As he walked toward the wall, his shadow, which had loomed large against the wall, grew smaller and smaller, his resolve shrinking in tandem, till he was at the wall, confronting the deed with only his conscience as companion.
The pistol held one bullet. She was on the other side of the wall, waiting for the other man. But the other man would not come; he lay drugged and unconscious on the floor of the bar where he had come to drink secret gloating. Only the gloating was not secret. Having dealt with the other man, the barkeeper turned out the light, put the “Closed” sign in the window and locked the door. Then he drove to the spot where she waited.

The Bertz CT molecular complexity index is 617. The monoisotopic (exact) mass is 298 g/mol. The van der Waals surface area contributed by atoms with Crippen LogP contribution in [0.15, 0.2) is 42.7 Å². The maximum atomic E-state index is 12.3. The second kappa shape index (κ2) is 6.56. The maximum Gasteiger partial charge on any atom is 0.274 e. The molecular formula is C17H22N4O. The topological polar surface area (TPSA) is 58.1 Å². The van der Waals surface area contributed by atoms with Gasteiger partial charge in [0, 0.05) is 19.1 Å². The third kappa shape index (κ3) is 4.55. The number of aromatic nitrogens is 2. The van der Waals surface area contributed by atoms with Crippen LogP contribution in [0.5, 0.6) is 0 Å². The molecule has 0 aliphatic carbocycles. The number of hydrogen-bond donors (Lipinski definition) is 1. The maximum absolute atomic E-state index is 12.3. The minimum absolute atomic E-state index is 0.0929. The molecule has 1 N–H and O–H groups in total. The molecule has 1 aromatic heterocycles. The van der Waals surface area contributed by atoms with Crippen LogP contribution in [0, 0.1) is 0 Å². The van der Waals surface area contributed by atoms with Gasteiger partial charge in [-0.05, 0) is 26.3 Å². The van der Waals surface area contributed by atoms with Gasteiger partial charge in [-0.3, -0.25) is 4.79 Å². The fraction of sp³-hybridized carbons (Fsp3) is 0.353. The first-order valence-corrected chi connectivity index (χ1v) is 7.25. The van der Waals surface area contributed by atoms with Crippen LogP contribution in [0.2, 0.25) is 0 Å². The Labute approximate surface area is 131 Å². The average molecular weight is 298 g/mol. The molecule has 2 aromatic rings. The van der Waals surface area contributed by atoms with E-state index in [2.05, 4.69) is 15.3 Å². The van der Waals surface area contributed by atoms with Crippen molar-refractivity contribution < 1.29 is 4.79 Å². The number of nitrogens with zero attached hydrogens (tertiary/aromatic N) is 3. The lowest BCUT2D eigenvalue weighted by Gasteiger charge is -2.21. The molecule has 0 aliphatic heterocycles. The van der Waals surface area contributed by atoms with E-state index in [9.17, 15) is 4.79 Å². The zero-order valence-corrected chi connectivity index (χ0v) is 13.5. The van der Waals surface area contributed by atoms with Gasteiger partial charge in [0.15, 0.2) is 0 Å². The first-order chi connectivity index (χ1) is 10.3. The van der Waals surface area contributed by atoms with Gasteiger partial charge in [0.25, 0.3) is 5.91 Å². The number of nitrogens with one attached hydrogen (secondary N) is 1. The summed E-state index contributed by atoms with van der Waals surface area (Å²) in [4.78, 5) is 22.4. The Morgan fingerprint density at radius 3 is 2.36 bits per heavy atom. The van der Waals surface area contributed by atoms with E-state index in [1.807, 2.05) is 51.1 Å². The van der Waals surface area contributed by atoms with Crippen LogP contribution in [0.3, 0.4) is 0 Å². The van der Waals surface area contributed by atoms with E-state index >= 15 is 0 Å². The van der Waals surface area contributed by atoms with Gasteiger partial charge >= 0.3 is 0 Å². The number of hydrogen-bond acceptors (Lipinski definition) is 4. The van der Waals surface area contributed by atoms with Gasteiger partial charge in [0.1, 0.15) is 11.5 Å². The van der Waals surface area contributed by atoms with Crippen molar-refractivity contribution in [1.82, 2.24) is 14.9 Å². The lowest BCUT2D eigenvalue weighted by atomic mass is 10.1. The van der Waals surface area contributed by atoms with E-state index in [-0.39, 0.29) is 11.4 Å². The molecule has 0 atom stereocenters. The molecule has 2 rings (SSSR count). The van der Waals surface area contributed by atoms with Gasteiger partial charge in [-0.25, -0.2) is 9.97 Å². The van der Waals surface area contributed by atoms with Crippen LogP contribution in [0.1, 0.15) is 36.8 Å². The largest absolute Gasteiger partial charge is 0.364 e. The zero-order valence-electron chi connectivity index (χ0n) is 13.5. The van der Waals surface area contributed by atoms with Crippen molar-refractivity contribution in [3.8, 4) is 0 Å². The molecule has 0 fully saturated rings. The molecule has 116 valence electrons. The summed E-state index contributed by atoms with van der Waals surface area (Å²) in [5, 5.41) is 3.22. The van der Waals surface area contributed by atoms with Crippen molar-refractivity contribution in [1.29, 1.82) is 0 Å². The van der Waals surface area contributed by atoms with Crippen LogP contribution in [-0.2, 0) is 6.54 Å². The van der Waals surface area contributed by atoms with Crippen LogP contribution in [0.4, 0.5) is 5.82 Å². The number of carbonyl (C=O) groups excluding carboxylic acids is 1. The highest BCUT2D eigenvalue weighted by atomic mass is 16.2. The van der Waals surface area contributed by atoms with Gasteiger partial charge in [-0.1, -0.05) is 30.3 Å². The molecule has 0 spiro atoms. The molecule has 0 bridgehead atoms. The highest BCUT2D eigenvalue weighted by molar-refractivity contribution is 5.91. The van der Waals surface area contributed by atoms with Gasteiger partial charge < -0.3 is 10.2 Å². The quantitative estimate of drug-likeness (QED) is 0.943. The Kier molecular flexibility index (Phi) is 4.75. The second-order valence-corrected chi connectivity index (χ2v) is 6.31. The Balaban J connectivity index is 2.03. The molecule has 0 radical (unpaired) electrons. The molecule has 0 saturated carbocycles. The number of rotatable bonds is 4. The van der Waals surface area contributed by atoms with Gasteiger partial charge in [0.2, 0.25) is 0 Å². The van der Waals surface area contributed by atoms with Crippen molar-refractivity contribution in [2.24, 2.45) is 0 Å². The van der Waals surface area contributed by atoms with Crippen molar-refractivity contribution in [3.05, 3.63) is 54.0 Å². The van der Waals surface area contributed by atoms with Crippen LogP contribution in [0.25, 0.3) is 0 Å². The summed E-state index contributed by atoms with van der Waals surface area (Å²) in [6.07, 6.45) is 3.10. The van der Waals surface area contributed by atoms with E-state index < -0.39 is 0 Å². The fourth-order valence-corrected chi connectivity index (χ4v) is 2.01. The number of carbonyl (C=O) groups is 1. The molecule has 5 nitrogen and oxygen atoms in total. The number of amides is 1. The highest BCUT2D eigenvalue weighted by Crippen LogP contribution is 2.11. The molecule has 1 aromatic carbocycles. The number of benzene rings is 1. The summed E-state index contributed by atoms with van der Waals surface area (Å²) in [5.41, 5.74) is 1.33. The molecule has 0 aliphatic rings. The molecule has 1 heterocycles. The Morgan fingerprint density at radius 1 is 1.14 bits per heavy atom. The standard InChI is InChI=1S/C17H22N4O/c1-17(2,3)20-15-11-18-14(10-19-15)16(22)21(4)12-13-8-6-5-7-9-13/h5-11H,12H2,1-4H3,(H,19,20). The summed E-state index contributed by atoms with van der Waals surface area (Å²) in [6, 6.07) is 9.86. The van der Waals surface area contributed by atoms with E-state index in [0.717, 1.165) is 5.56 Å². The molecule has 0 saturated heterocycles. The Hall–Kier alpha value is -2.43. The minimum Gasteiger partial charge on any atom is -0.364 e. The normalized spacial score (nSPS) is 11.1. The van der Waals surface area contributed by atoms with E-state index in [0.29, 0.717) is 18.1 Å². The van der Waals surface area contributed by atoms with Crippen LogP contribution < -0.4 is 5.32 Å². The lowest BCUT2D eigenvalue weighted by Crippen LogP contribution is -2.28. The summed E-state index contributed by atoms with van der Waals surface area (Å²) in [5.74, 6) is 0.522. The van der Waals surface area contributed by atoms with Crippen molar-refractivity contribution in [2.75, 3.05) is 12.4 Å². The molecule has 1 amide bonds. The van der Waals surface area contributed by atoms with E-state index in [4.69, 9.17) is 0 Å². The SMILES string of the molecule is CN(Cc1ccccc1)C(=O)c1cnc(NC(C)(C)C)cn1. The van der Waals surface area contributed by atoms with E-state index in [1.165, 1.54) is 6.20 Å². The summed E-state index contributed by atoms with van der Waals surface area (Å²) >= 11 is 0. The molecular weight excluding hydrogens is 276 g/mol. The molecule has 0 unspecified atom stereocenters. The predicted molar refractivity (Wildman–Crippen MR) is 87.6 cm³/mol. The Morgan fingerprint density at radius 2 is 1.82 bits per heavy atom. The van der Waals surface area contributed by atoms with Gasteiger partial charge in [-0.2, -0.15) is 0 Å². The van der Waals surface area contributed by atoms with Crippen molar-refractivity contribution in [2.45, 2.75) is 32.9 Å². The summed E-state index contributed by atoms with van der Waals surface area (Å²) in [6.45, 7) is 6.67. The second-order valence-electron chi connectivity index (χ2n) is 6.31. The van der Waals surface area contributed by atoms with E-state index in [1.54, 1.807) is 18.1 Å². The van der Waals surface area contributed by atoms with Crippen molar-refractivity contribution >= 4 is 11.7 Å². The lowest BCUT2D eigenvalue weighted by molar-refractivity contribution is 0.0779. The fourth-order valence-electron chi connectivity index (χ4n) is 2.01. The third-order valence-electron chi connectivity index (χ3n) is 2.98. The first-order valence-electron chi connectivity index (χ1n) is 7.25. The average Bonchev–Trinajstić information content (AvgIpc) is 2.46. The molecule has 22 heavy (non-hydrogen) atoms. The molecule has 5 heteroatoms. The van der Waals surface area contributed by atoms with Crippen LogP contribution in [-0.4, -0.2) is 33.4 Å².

He stood at the wall; there was no shadow; the light behind him had gone out. He took out the pistol, released the safety. He stood for a minute. Then, slowly, he walked away and placed the pistol — it was, in fact, her pistol — on the seat of her car.
That will leave a message, he said to himself.
He drove his car to the airport and boarded the flight to Zihuatanejo, where he had already rented an apartment.
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